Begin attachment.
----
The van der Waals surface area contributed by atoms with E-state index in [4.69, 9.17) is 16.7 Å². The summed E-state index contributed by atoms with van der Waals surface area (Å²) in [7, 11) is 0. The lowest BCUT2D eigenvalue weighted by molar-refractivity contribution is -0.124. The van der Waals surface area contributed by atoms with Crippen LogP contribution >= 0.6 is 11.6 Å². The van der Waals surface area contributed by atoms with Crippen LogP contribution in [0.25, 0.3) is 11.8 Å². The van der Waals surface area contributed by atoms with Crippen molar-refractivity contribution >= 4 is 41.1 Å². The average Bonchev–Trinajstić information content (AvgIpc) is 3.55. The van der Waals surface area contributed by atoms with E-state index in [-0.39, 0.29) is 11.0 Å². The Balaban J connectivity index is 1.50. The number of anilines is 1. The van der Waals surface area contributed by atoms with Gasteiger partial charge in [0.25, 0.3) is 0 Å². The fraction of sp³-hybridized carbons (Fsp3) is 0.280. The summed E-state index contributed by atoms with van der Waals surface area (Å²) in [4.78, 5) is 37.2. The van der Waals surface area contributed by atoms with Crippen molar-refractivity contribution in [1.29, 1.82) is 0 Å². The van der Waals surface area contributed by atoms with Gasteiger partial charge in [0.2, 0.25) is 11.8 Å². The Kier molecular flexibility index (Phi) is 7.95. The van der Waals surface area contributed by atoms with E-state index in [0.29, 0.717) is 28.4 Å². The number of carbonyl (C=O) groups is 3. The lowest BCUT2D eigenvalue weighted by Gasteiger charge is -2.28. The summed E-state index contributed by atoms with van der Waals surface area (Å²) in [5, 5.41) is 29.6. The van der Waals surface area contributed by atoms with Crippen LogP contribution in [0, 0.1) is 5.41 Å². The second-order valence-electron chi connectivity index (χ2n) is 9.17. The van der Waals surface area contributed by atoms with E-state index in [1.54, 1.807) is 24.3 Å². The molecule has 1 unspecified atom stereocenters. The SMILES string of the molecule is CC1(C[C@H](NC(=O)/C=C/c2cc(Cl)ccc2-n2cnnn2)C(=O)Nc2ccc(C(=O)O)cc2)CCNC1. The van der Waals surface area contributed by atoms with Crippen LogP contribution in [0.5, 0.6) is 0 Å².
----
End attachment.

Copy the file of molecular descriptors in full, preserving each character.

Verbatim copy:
The van der Waals surface area contributed by atoms with E-state index in [4.69, 9.17) is 16.7 Å². The summed E-state index contributed by atoms with van der Waals surface area (Å²) in [7, 11) is 0. The lowest BCUT2D eigenvalue weighted by molar-refractivity contribution is -0.124. The van der Waals surface area contributed by atoms with Crippen LogP contribution >= 0.6 is 11.6 Å². The van der Waals surface area contributed by atoms with Crippen LogP contribution in [0.25, 0.3) is 11.8 Å². The van der Waals surface area contributed by atoms with Crippen molar-refractivity contribution >= 4 is 41.1 Å². The average Bonchev–Trinajstić information content (AvgIpc) is 3.55. The van der Waals surface area contributed by atoms with E-state index in [-0.39, 0.29) is 11.0 Å². The Balaban J connectivity index is 1.50. The number of anilines is 1. The van der Waals surface area contributed by atoms with Gasteiger partial charge in [0.25, 0.3) is 0 Å². The fraction of sp³-hybridized carbons (Fsp3) is 0.280. The summed E-state index contributed by atoms with van der Waals surface area (Å²) in [4.78, 5) is 37.2. The van der Waals surface area contributed by atoms with Crippen molar-refractivity contribution in [1.29, 1.82) is 0 Å². The van der Waals surface area contributed by atoms with Gasteiger partial charge in [0.2, 0.25) is 11.8 Å². The Kier molecular flexibility index (Phi) is 7.95. The van der Waals surface area contributed by atoms with E-state index in [0.29, 0.717) is 28.4 Å². The number of carbonyl (C=O) groups is 3. The lowest BCUT2D eigenvalue weighted by Gasteiger charge is -2.28. The summed E-state index contributed by atoms with van der Waals surface area (Å²) in [5, 5.41) is 29.6. The van der Waals surface area contributed by atoms with Crippen LogP contribution in [0, 0.1) is 5.41 Å². The second-order valence-electron chi connectivity index (χ2n) is 9.17. The van der Waals surface area contributed by atoms with E-state index in [1.54, 1.807) is 24.3 Å². The molecule has 1 unspecified atom stereocenters. The SMILES string of the molecule is CC1(C[C@H](NC(=O)/C=C/c2cc(Cl)ccc2-n2cnnn2)C(=O)Nc2ccc(C(=O)O)cc2)CCNC1. The van der Waals surface area contributed by atoms with Crippen LogP contribution in [0.5, 0.6) is 0 Å².